A white author is summoned by a Lakota Elder who asks him to write a book about his perspective. After a blundering false start, he is all but kidnapped and sucked into a road trip through the heart of the contemporary Native American landscape.
Christopher Sweeney was born in an Indian Health Service (IHS) Hospital and raised in Yakima, Washington. After graduating from high school, he served a four-year enlistment in the US Marine Corps. After graduating from the University of Washington with a BA in Political Science, he fully recognized where his passions lie: the visual and performing arts. Christopher has played a variety of spirited characters on stage and co-starred in numerous independent and big studio feature films. And he’s an advocate for military veterans and their integration into the arts, devoting time and energy to various non-profits such as United States Veterans Artist Alliance and the Veteran’s Center for the Performing Arts whenever possible.
An adaptation of this 1996 Minnesota Book Award winner, Kent Nerburn draws the reader deep into the world of an Indian elder known only as Dan. It’s a world of Indian towns, white roadside cafes, and abandoned roads that swirl with the memories of the Ghost Dance and Sitting Bull. Readers meet vivid characters like Jumbo, a 400-pound mechanic, and Annie, an 80-year-old Lakota woman living in a log cabin. Threading through the book is the story of two men struggling to find a common voice. Neither Wolf nor Dog takes readers to the heart of the Native American experience. As the story unfolds, Dan speaks eloquently on the difference between land and property, the power of silence, and the selling of sacred ceremonies.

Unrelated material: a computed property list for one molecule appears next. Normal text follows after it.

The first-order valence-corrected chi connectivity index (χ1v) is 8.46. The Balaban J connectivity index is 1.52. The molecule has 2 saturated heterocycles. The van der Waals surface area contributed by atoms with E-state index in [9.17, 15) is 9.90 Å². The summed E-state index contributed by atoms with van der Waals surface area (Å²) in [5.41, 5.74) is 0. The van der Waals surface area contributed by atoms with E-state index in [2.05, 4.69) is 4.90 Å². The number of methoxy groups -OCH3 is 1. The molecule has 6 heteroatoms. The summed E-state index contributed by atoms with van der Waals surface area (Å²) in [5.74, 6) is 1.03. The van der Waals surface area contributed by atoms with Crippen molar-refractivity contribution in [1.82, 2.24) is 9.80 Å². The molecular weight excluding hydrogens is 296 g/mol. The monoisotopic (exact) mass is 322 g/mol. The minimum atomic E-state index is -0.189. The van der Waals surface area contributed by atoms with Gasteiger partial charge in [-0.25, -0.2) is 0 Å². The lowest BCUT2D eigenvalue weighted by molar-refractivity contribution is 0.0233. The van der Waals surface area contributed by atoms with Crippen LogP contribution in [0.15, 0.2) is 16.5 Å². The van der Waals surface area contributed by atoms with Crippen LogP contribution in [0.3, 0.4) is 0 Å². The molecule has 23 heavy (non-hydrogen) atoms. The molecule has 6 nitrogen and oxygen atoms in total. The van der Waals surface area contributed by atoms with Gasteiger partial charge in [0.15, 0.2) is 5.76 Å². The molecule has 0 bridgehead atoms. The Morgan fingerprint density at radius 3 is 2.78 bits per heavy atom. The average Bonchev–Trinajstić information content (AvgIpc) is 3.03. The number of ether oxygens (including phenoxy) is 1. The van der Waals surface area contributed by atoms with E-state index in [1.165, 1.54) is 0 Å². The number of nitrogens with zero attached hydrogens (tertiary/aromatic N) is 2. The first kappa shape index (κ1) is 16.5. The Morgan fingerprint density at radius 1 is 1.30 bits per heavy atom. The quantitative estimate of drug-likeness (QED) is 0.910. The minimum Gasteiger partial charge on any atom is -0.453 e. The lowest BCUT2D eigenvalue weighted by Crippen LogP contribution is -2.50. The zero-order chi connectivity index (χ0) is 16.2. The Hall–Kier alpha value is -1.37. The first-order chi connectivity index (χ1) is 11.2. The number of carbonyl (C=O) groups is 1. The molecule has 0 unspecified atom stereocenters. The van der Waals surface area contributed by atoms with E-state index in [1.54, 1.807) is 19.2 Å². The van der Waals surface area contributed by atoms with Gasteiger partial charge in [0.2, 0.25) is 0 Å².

Dave Bald Eagle
Richard Ray Whitman